Professor Hans Zoellner
Professor, Head of Discipline of Oral Pathology
C24 - Westmead Hospital
The University of Sydney
|Telephone||+61 2 9845 7892|
|Fax||+61 2 9893 8671|
University of Sydney
|Curriculum vitae||Curriculum vitae|
Prof Zoellner graduated in Dentistry at the University of Sydney in 1983, and after three years of general practice in Wagga Wagga returned to the Institute of Dental Research at the University of Sydney for PhD studies of the vasculature in chronic periodontitis. He then spent from 1990 to 1992 as a post-doctoral scientist in the Department of Medicine, Royal Melbourne Hospital studying the fibrinolytic and cytokine synthetic activity of vascular endothelium and smooth muscle cells. A Lise Meitner International Research Fellowship awarded by the Austrian Funds for the Promotion of Science supported two years of independent research in the Department of Physiology at the University of Vienna from 1993 to 1994. In 1995, Prof Zoellner returned to the University of Sydney as a lecturer in Oral Pathology, working under Professor DM Walker who was the founder of the discipline in Sydney. From 1995 to 2000, Prof Zoellner expanded his experience in Pathology by serving part time as a junior registrar in Anatomical Pathology at the Institute for Clinical Pathology and Medical Research, while separately developing his continuing research interests and curriculum in Oral Pathology. In 2003, responding to ongoing inequity in access to dental services and under-resourcing of the public dental services, Prof Zoellner joined with several colleagues in the formation of the Association for the Promotion of Oral Health (APOH), of which he was and currently remains the Chairman, while APOH has played a significant role in driving public debate and policy in oral health. In 2005, Prof Zoellner became head of the discipline of Oral Pathology on the retirement of Professor Walker and he currently continues in that role.
A central theme emerging from Prof Zoellner's PhD studies, was the question of how individual endothelial cells in the microcirculation self-organize for optimal function, with the microvasculature considered as an interesting biological system with which to study the intimate relationship between biological form and function. This underlying question has been addressed through examination of tissues in chronic inflammation, wound healing, oral submucous fibrosis and cancer, all conditions where the microvasculature undergoes substantial structural and functional change. Shuttling between human, animal and cell culture experimental systems has helped to focus interests on biologically relevant questions. Because of the important role of cytokines and fibrinolytic proteins in a wide variety of pathological and remodelling processes, much effort has been directed to the study of vascular cells in both synthesis of and response to these potent biological agents. Syergystic interactions between cytokines have been of particular interest, as these seem most likely to have greatest biological relevance. Endothelial apoptosis was identified as a key mechanism in microvascular remodeling, and regulation of this by cytokines has been studied. A significant discovery was of a potent anti-apoptotic activity in a serum albumin protein domain exposed by intramolecular movement and proteolytic cleavage, and mediated via a G-protein coupled endothelial receptor. A surprising discovery of wound healing with fat instead of scar tissue formation preluded the wider more recently recognized role of stem cells in wound healing. Interaction between cancer and vascular endothelial cells, as well as with fibroblasts has been studied, and has led to our recent key report that tumour cell diversity can be increased by a process of 'cellular sipping', in which malignant cells syphon-off membrane and cytoplasmic material from normal surrounding cells. The relationship between biological form and function has been further studied by finite element analysis with regard to tooth eruption and bony remodelling.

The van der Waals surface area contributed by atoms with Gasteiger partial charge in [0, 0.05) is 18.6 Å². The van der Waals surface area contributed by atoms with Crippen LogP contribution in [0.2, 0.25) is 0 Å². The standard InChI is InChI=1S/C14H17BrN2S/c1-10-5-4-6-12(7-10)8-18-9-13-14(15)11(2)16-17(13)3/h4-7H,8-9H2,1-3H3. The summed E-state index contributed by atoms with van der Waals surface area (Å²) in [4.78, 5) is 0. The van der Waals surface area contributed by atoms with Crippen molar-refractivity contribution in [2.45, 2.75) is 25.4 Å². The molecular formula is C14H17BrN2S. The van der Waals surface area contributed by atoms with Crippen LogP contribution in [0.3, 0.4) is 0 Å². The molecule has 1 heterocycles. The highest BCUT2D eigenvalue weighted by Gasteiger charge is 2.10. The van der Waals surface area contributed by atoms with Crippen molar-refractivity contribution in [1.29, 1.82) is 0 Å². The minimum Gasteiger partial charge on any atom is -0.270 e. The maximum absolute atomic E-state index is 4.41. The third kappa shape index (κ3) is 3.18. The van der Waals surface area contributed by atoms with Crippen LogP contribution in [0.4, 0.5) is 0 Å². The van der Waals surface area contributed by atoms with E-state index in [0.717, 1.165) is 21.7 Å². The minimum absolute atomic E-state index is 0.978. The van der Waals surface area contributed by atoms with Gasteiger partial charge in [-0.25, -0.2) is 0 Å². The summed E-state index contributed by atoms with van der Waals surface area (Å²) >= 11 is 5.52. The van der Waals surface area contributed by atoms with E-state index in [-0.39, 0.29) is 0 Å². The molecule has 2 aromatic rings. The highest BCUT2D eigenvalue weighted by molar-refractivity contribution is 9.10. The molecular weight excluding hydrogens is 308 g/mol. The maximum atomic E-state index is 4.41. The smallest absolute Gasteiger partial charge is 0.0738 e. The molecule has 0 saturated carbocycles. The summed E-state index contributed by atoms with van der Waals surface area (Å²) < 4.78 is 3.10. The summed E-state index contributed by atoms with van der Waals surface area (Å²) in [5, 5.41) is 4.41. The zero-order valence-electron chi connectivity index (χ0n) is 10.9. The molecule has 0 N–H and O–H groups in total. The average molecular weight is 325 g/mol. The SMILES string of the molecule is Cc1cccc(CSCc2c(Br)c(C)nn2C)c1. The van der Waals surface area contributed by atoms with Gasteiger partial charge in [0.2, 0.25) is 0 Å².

Work continues across the areas of: the anti-apoptotic activity of serum albumin; the inflammatory response of endothelium; the interaction of malignant cells with normal stromal cells, especially via 'cellular sipping'; and bony remodelling in tooth eruption and pathological processes. Related to Prof Zoellner's service as APOH chairman, collaborative research in areas of public health dentistry and the funding of dental services is also ongoing.
Chairman of the Association for the Promotion of Oral Health
Fellow of the International College of Dentists
Awards and honours
Lisa Meitner International Post Doctoral Research Fellowship (1993-1994)
Invited Fellow of the International College of Dentists (2006)
The Professor Roland Bryant Award for Excellence and Initiative in Teaching (2012)
Prof Zoellner is frequently invited by the electronic and print media for comment on matters of public concern in dentistry.
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